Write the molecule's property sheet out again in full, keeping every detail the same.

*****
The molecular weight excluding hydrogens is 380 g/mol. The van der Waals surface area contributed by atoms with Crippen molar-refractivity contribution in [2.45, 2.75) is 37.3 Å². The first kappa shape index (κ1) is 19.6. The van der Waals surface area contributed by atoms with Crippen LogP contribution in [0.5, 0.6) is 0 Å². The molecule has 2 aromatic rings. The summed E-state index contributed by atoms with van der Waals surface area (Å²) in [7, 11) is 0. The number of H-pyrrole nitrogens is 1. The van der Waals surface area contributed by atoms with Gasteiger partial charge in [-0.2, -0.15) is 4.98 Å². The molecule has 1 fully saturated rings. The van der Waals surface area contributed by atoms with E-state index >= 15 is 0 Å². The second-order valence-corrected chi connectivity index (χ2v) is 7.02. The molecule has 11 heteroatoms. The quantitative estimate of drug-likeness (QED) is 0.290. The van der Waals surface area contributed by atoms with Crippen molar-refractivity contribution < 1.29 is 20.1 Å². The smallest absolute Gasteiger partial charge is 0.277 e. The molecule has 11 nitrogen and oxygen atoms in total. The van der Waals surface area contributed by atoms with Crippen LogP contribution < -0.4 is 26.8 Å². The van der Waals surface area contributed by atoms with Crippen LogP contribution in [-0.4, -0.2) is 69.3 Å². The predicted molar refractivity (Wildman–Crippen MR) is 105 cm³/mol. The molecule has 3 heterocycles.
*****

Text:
The molecular weight excluding hydrogens is 380 g/mol. The van der Waals surface area contributed by atoms with Crippen molar-refractivity contribution in [2.45, 2.75) is 37.3 Å². The first kappa shape index (κ1) is 19.6. The van der Waals surface area contributed by atoms with Crippen LogP contribution in [0.5, 0.6) is 0 Å². The molecule has 2 aromatic rings. The summed E-state index contributed by atoms with van der Waals surface area (Å²) in [7, 11) is 0. The number of H-pyrrole nitrogens is 1. The van der Waals surface area contributed by atoms with Gasteiger partial charge in [-0.2, -0.15) is 4.98 Å². The molecule has 1 fully saturated rings. The van der Waals surface area contributed by atoms with E-state index >= 15 is 0 Å². The second-order valence-corrected chi connectivity index (χ2v) is 7.02. The molecule has 11 heteroatoms. The quantitative estimate of drug-likeness (QED) is 0.290. The van der Waals surface area contributed by atoms with Crippen molar-refractivity contribution < 1.29 is 20.1 Å². The smallest absolute Gasteiger partial charge is 0.277 e. The molecule has 11 nitrogen and oxygen atoms in total. The van der Waals surface area contributed by atoms with Crippen LogP contribution < -0.4 is 26.8 Å². The van der Waals surface area contributed by atoms with Crippen LogP contribution in [-0.4, -0.2) is 69.3 Å². The predicted molar refractivity (Wildman–Crippen MR) is 105 cm³/mol. The molecule has 3 heterocycles.